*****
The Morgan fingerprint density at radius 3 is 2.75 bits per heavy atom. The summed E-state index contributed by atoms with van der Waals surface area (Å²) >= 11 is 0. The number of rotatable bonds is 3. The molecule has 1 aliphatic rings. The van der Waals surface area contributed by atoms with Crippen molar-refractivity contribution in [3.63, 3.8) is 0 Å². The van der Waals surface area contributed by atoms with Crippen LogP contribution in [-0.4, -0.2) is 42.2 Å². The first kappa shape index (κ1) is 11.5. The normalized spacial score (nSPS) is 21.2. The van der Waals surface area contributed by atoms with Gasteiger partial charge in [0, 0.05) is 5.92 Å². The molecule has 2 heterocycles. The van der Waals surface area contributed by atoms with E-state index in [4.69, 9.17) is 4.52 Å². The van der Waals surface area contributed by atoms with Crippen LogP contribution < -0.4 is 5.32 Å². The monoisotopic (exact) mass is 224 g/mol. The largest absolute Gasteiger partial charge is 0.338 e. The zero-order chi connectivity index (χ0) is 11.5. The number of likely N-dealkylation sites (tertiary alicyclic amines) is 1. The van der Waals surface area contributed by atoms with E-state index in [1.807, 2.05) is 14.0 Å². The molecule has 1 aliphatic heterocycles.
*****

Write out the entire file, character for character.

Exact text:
The Morgan fingerprint density at radius 3 is 2.75 bits per heavy atom. The summed E-state index contributed by atoms with van der Waals surface area (Å²) >= 11 is 0. The number of rotatable bonds is 3. The molecule has 1 aliphatic rings. The van der Waals surface area contributed by atoms with Crippen molar-refractivity contribution in [3.63, 3.8) is 0 Å². The van der Waals surface area contributed by atoms with Crippen LogP contribution in [-0.4, -0.2) is 42.2 Å². The first kappa shape index (κ1) is 11.5. The normalized spacial score (nSPS) is 21.2. The van der Waals surface area contributed by atoms with Gasteiger partial charge in [0, 0.05) is 5.92 Å². The molecule has 2 heterocycles. The van der Waals surface area contributed by atoms with E-state index in [4.69, 9.17) is 4.52 Å². The van der Waals surface area contributed by atoms with Crippen LogP contribution < -0.4 is 5.32 Å². The monoisotopic (exact) mass is 224 g/mol. The largest absolute Gasteiger partial charge is 0.338 e. The zero-order chi connectivity index (χ0) is 11.5. The number of likely N-dealkylation sites (tertiary alicyclic amines) is 1. The van der Waals surface area contributed by atoms with E-state index in [1.807, 2.05) is 14.0 Å². The molecule has 1 aliphatic heterocycles.